First Minister Alex Salmond has said the Scottish Government should handle North Sea offshore safety.
He was speaking as an investigation got under way into the cause of a major fire that broke out on a platform.
More than 100 workers were evacuated from the Thistle Alpha platform after Sunday's fire but no-one was hurt.
The Health and Safety Executive (HSE) said its inspectors would visit the site, 120 miles north east of Shetland, as soon as weather conditions allowed.
Healthy and safety is not a devolved issue.
Mr Salmond said: "I think the Scottish Government should be responsible for all matters affecting the Scottish people, and that includes the waters around Scotland.
"I'm quite sure our colleagues in London have the same objectives and ambition. But I think closer management of the situation would benefit the industry, would benefit Scotland, and would benefit the workers in the North Sea.
"As recent events have shown, the oil and gas industry can be a dangerous one."
The HSE warned last week that safety on offshore oil and gas installations must be improved.
But it is understood the HSE found no serious problems when it inspected Thistle Alpha in May and again earlier this month.
A spokesman for Petrofac, which operates Thistle Alpha for the Swedish company Lundin Petroleum, said it was carrying out its own investigation into the fire.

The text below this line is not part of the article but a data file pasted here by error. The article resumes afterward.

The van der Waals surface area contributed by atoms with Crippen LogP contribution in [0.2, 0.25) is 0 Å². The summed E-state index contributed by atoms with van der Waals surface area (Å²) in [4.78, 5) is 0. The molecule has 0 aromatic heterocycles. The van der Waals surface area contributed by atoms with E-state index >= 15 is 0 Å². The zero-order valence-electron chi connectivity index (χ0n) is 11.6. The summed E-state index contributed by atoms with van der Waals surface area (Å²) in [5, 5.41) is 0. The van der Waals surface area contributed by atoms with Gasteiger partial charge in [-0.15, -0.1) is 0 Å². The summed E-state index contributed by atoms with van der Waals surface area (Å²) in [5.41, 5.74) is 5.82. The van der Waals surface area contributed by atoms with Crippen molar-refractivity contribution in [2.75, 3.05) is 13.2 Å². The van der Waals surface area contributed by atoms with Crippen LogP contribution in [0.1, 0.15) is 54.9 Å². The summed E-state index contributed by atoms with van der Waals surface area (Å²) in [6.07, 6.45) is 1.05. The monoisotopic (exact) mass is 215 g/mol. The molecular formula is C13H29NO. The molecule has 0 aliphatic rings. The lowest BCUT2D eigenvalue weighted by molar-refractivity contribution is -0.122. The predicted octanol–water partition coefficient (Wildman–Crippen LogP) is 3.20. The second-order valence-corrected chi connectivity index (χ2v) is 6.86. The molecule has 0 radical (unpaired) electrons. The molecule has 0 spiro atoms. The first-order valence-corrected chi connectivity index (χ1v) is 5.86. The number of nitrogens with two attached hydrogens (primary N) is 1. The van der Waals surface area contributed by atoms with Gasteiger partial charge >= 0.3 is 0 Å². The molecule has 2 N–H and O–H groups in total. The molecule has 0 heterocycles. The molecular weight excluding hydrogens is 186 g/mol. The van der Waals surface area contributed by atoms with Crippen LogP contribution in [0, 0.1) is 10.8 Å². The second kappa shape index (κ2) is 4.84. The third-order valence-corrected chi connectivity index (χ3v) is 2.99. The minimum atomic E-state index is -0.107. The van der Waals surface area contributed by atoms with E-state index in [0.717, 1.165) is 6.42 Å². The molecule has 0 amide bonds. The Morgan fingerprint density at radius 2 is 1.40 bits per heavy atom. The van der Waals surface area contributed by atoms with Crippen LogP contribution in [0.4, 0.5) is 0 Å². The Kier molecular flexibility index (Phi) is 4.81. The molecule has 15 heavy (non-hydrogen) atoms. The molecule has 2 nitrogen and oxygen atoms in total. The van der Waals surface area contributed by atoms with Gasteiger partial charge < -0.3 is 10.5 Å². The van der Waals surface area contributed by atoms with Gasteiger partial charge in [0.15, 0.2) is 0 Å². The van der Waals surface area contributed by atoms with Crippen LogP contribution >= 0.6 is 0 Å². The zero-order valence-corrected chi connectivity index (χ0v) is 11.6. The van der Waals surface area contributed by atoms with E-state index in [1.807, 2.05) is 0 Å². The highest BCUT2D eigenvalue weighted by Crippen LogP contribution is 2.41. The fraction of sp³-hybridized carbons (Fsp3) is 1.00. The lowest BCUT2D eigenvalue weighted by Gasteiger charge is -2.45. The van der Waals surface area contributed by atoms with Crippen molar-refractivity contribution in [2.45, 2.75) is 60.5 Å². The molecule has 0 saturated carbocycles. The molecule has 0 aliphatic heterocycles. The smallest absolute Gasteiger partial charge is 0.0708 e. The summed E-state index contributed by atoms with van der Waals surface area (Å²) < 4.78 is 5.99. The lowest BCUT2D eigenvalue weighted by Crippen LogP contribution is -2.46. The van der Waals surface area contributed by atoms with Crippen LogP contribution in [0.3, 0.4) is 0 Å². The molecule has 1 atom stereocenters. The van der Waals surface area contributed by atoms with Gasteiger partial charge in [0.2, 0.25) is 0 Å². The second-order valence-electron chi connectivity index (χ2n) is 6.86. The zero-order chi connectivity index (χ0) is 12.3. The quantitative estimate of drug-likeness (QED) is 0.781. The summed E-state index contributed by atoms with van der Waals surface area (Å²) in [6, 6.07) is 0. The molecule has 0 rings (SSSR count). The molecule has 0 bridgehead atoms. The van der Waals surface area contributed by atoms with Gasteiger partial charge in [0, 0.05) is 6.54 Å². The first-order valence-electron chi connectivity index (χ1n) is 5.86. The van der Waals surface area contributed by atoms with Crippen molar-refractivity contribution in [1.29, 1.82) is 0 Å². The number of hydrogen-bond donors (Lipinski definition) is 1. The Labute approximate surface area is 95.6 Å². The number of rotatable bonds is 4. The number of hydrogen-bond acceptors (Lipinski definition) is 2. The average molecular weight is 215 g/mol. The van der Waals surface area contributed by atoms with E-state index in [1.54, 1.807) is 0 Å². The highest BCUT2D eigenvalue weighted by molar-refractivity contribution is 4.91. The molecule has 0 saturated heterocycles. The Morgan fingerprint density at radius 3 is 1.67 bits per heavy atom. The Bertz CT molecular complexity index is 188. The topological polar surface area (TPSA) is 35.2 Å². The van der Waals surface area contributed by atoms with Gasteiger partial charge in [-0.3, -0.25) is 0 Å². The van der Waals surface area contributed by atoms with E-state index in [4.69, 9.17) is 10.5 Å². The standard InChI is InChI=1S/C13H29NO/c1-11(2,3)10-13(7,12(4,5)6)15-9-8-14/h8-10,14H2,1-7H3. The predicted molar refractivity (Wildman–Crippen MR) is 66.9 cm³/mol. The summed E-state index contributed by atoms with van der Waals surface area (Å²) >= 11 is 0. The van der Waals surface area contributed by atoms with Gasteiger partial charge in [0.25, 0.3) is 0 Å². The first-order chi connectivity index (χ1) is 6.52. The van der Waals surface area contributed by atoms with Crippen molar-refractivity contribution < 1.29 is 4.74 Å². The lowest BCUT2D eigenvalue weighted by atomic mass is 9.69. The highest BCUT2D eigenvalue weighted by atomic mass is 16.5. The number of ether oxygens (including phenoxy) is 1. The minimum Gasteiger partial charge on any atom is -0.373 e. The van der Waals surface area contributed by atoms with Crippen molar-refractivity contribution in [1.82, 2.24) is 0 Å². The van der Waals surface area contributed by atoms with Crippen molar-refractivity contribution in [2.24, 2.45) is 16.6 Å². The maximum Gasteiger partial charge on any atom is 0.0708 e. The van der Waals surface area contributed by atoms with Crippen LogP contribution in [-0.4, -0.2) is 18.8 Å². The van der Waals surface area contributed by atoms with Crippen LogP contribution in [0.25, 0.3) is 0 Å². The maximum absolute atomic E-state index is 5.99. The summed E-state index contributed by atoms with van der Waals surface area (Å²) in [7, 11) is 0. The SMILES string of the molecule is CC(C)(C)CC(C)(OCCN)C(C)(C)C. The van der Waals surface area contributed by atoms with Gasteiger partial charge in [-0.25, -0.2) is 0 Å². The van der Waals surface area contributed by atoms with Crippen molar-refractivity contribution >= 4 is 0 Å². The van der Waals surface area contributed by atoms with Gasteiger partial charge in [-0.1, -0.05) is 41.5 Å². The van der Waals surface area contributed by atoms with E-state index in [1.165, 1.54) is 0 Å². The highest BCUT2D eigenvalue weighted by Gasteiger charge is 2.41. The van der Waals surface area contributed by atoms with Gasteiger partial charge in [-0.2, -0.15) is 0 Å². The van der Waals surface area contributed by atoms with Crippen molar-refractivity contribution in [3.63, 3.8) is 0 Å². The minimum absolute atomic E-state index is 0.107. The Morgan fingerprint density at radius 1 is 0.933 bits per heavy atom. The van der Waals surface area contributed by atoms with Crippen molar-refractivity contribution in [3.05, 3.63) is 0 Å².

The Unite union, which represents workers in the offshore oil industry, said it would co-operate with the inquiry and with looking at evacuation procedures.
The blaze took hold in the turbine module of the remote platform shortly after 0800 GMT on Sunday and smoke and flames billowed up from at least three levels.
Seven helicopters, including two from Norway, and an RAF Nimrod were called in to help.
Some 116 of the 159 people on board were airlifted to safety on two neighbouring oil platforms, Petrofac said.
The fire was put out by 1045 GMT and the rescue operation was scaled down.
Jake Molloy of the OILC union said the fixed firefighting systems on the platform were having difficulty coping with the blaze.
"Normally on a platform you have fixed systems which prevent the need to put people in to fight fires," he said.
"Those systems should be able to cope. It would appear that wasn't happening."
Thistle Alpha is more than 30 years old but Alan Curran, managing director of Lundin Britain, said age was not a factor.
He added: "Of course, the investigation that we conduct over the next few days will get to the root cause of the incident but I do believe that the age of the platform had absolutely nothing to do with the situation."
John Methven, director of health and safety for Petrofac, said the oil installation manager reacted correctly to events onboard.
He said: "The Thistle platform is perfectly safe, the emergency systems are all still working and we would not have upmanned the platform if that had not been the case.
"All our people are safe. There was nobody injured. Our emergency systems worked very well.
"We have a situation where initially the manager took a decision based on what he thought he saw at that time, which was perfectly correct, and now we are downscaling that whole incident significantly."
An HSE report released earlier this month said maintenance of many appliances in the North Sea was not being given enough attention.
Almost 100 North Sea installations were targeted in the three-year HSE inspection.
In more than half of the platforms the overall state of the plant was found to be poor.